A musical tribute fit for The King

Elvis Presley would have turned 80 this month. We chat to the impersonator who keeps The King alive with shows in Abu Dhabi and Dubai and celebrates the musician’s legacy in the UAE.

Elvis impersonator Rob Kingsley, who will perform in Dubai and Abu Dhabi, says it's a dream gig. Courtesy A Vision of Elvis
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You might expect an Elvis impersonator to be slightly over­zealous, with an obsession bordering on ­mania. Rob Kingsley meets these hopes, reeling off facts about The King. Ahead of his performances in Dubai and Abu Dhabi – tributes to Presley, who would have turned 80 this month – he tells The National why he loves his job.

How did you end up as an Elvis impersonator?

Completely by chance. I was always a fan since I was a kid. I joined the army and my local regiment was stationed in Germany, like Elvis. I had to come out with an injury and I went on holiday to Cyprus. I got on the karaoke for a song and the resort manager booked me there and then as an Elvis ­impersonator.

Is there anything about the job you don’t like?

Every day I get up, look in the mirror and laugh. It’s like a dream job. There’s a massive love for Elvis all over the world and it’s amazing to be able to share that – I thank Elvis every day for what he’s given us.

You were crowned winner of the European Elvis ­Tribute Championship in 2008. What are the most common ­mistakes made by the ­competition?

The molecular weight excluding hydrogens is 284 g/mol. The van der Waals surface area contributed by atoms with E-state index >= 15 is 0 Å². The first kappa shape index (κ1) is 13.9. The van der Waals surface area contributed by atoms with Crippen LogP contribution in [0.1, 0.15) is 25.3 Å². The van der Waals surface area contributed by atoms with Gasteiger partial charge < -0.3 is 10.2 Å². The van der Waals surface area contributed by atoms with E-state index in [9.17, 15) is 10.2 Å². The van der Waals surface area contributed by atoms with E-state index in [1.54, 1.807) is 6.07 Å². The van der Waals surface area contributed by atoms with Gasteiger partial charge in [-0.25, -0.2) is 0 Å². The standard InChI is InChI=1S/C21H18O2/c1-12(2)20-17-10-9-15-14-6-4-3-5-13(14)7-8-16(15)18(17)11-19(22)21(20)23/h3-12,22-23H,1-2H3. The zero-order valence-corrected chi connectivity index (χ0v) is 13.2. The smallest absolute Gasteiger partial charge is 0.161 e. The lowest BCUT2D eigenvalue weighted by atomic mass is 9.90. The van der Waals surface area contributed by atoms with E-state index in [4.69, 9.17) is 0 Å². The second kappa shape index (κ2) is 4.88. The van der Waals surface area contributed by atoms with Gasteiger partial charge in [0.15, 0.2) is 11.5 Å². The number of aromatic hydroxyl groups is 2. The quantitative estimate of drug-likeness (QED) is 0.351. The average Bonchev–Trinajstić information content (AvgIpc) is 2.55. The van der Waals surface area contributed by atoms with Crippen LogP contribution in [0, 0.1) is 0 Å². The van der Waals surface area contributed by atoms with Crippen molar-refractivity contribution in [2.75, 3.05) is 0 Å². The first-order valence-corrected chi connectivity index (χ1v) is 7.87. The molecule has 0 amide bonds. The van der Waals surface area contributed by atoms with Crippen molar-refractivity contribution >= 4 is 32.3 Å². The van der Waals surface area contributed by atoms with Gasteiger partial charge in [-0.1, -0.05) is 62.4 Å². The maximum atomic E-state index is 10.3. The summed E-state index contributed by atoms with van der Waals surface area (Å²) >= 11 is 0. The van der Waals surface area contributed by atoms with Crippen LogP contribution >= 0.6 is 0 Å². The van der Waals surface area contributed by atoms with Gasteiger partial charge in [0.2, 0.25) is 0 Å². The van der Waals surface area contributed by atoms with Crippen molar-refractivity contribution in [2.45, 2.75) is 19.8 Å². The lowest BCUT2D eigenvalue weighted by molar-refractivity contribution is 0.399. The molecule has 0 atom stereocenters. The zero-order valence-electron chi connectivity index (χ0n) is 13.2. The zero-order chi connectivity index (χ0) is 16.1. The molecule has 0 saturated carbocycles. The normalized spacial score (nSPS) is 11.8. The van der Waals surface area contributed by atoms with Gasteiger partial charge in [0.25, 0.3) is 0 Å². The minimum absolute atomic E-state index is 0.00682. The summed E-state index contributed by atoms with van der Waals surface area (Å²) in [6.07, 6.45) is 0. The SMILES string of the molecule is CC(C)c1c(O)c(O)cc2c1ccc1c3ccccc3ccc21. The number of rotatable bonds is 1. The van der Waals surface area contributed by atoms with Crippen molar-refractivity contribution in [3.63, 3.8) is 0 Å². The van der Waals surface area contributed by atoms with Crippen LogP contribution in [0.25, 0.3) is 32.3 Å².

Its attention to detail – the whole look. There’s a statistic that one in every two males will dress up as Elvis at least once in their life. It’s the suits.

Where do you get your suits?

I get them from the guy who made them for Elvis – Gene Doucette. I’ve owned more than 50 – I’ve bought US$100,000 [Dh367,000] worth of Elvis suits.

What’s the biggest ­misconception about Elvis?

How fat he was. When he first went to Vegas he had a 28- to 30-inch waist. He was around 32 to 34 right up to 1975 – in the 1977 CBS television special he had just put on a few pounds and that’s the picture people always use. It’s very cruel. Can I tell you a fact?

Of course.

There are 85,000 Elvis ­impersonators in the world, compared to 170 in 1975.

You’re 45. Elvis died at 42. How much longer can you keep up the charade?

I reckon I’ve got five years. It’s a personal thing. I’m a massive fan and it’s more important to be respectful to The King than to my career.

Elvis would have been 80 on January 8. What would he have done if he lived?

I have no idea – musically his voice is still there. He was ­always reinventing himself – after the army, the 1968 comeback, in Las Vegas. The sad thing is people remember him for all the wrong reasons, not the positives.

What are your thoughts on banana-and-­peanut-butter sandwiches?

I’ve never tried one – for all those calories I’d rather have something more healthy. It’s funny, you travel the world and people want you to try these exotic things, but I would just be happy with egg and chips. Like Elvis – it was the home-cooking he loved: soul food.

Elvis trivia

• Despite the fact that around 40 per cent of his records sales came from outside the United States, Elvis Presley never ­performed outside North America except for a few shows in Canada in 1957.

• He recorded 15 songs with the word “blue” in the title.

• He bought Graceland, his home of 20 years in Memphis, Tennessee, when he was just 22 years old, shelling out US$102,500 for the 5.7-hectare estate.

• Towards the end of his life, Elvis would reportedly ­pretend to be a police officer, pull people over and then hand out ­autographs instead of traffic tickets.

A Vision of Elvis is at ­Dubai’s Madinat Theatre from January 28 to January 31 and at Abu Dhabi’s Emirates Palace on February 5 and 6. Tickets, from Dh175, at www.platinumlist.ae